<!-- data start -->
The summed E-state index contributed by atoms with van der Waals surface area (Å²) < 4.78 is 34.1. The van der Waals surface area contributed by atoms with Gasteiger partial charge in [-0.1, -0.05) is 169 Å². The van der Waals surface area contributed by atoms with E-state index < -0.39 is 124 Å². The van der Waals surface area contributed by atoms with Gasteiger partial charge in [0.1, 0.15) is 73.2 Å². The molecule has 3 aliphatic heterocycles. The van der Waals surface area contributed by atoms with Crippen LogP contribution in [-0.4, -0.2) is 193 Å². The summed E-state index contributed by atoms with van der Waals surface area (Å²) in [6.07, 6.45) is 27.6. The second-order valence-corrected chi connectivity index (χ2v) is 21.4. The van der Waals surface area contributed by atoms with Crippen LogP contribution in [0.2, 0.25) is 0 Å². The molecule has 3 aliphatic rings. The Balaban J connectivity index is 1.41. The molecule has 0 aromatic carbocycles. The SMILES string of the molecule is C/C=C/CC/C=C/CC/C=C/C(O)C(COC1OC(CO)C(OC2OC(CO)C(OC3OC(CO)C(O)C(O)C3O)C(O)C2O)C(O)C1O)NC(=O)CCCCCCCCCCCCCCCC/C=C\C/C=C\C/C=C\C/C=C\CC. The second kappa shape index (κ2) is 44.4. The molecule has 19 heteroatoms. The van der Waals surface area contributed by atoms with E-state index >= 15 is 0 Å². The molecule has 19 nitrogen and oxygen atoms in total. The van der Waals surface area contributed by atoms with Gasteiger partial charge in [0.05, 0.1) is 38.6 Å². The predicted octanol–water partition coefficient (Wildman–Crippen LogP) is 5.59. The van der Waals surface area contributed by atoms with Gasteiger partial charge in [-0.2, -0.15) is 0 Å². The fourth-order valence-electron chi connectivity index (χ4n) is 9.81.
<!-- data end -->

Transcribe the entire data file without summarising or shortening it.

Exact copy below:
The summed E-state index contributed by atoms with van der Waals surface area (Å²) < 4.78 is 34.1. The van der Waals surface area contributed by atoms with Gasteiger partial charge in [-0.1, -0.05) is 169 Å². The van der Waals surface area contributed by atoms with E-state index < -0.39 is 124 Å². The van der Waals surface area contributed by atoms with Gasteiger partial charge in [0.1, 0.15) is 73.2 Å². The molecule has 3 aliphatic heterocycles. The van der Waals surface area contributed by atoms with Crippen LogP contribution in [-0.4, -0.2) is 193 Å². The summed E-state index contributed by atoms with van der Waals surface area (Å²) in [6.07, 6.45) is 27.6. The second-order valence-corrected chi connectivity index (χ2v) is 21.4. The van der Waals surface area contributed by atoms with Crippen LogP contribution in [0.2, 0.25) is 0 Å². The molecule has 3 aliphatic rings. The Balaban J connectivity index is 1.41. The molecule has 0 aromatic carbocycles. The SMILES string of the molecule is C/C=C/CC/C=C/CC/C=C/C(O)C(COC1OC(CO)C(OC2OC(CO)C(OC3OC(CO)C(O)C(O)C3O)C(O)C2O)C(O)C1O)NC(=O)CCCCCCCCCCCCCCCC/C=C\C/C=C\C/C=C\C/C=C\CC. The second kappa shape index (κ2) is 44.4. The molecule has 19 heteroatoms. The van der Waals surface area contributed by atoms with E-state index >= 15 is 0 Å². The molecule has 19 nitrogen and oxygen atoms in total. The van der Waals surface area contributed by atoms with Gasteiger partial charge in [0.05, 0.1) is 38.6 Å². The predicted octanol–water partition coefficient (Wildman–Crippen LogP) is 5.59. The van der Waals surface area contributed by atoms with Gasteiger partial charge in [-0.2, -0.15) is 0 Å². The fourth-order valence-electron chi connectivity index (χ4n) is 9.81.